After a storm of protests from enraged parents concerning issues of (mis)representation and cultural appropriation in the new children’s movie, The Young Chief Winnetou (2022), the German publisher, Ravensburger Verlag, withdrew the companion book and puzzle to the film. Soon thereafter, the main German TV station (ARD) announced they would no longer broadcast the popular Winnetou movies from the 1960s based on Karl May’s novels. Everyone seems to have their take on the current controversy; yet, there’s been some criticism regarding issues of paternalism due to the lack of Native voices in the debate. That’s why the American Studies Blog has gone directly to the source and interviewed Drew Hayden Taylor acclaimed Canadian Anishnaabe author, frequent flyer to Germany, and creator of the documentary, Searching for Winnetou (2018).
Ask any Native Studies scholar in Europe, and they will be well aware of the European fascination with Native peoples of North America – a fascination that can be traced back to the novels of 19th century writer Karl May who furthered the noble savage stereotype. The preeminent scholar for Native Studies, Hartmut Lutz, even coined a term for it: Indianthusiasm. When we heard about the 8th Indianer Inuit Festival in Stuttgart from February 6–9, 2020, two questions came to mind: Would this Indianthusiasm come to life or be deconstructed at the festival? And is “Indianer” even a term that should still be used in German-speaking countries?
So we packed our bags and took the 5½-hour train ride from Lüneburg to Stuttgart to investigate. The festival’s program was quite extensive, encompassing documentaries, short films, feature films, children’s films, and music videos produced and directed by Indigenous artists from North America and beyond. Apart from visiting the film screenings, we also encountered fascinating people who gave us an inkling of the impressive variety of contemporary Native artistic expression.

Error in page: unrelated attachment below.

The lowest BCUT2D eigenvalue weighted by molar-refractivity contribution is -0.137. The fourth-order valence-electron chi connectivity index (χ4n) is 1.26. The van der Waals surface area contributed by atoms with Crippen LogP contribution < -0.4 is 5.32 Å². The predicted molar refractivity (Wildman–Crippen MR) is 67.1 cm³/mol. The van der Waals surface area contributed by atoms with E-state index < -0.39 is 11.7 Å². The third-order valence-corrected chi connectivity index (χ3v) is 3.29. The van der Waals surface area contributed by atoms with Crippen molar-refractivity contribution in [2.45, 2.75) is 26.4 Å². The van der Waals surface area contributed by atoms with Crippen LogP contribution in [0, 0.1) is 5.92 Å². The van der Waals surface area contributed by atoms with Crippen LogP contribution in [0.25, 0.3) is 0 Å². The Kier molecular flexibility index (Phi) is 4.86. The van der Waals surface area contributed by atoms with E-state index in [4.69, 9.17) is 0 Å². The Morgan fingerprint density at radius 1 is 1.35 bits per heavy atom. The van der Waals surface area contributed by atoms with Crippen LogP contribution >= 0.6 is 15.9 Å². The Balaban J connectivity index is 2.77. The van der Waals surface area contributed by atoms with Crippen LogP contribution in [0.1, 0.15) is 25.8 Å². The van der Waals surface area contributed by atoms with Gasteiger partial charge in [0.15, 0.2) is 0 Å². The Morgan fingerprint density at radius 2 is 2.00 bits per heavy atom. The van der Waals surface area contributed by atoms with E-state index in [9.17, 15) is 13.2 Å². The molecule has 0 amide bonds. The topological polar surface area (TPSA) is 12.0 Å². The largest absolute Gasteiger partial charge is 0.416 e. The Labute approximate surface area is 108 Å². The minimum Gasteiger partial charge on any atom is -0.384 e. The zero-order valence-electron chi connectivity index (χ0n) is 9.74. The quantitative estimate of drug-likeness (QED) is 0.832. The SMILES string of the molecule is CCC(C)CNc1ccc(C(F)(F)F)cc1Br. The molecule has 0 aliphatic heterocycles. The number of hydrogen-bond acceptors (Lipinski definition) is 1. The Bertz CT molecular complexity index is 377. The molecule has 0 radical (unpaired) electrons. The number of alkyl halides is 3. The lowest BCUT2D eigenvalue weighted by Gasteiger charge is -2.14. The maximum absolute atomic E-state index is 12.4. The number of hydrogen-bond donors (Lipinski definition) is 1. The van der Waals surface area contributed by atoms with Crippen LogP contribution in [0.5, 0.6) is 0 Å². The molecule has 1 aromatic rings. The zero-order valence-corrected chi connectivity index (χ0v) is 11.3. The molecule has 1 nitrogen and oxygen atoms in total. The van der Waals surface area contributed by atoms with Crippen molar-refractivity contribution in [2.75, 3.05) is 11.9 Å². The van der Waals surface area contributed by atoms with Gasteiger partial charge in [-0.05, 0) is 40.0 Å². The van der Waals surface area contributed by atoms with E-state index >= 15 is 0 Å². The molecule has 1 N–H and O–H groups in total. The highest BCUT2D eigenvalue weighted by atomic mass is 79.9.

Perhaps you’ve toyed with the idea of becoming a professional writer, or you simply want to indulge in flights of fancy that you later commit to paper. Whether you turn your passion into your profession or rekindle the embers of that passion every now and then, there’s always something to learn from veteran writers. Since one of my passions is improv, I asked Anishnawbe writer Drew Hayden Taylor if he’d mind doing an improv interview with me. As someone who is used to scripting his characters’ responses, Drew was skeptical at first but warmed up to the interview in no time. During our Skype call, I sent him 10 rapid-fire questions one by one, which he, in turn, had to answer off the cuff. The result is a writer’s unadulterated lowdown on writing. Read more
It goes without saying that the Germans’ unrivalled fascination with the Native people of North America is not exactly a well-kept secret. Case in point: the annual Karl May Festivals in Bad Segeberg and Elspe. But I’ve always wondered whether this fascination might be mutual. Spoiler alert: It is.
In 2017, Anishnawbe writer Drew Hayden Taylor set out in search of Winnetou. What he found ranged from the amusing to the unsettling. In other words, the perfect material for his documentary film, Searching for Winnetou, where the fine line between appropriation and appreciation becomes a bit blurred. Curious about the making of? Then click on our exclusive interview with the writer. Read more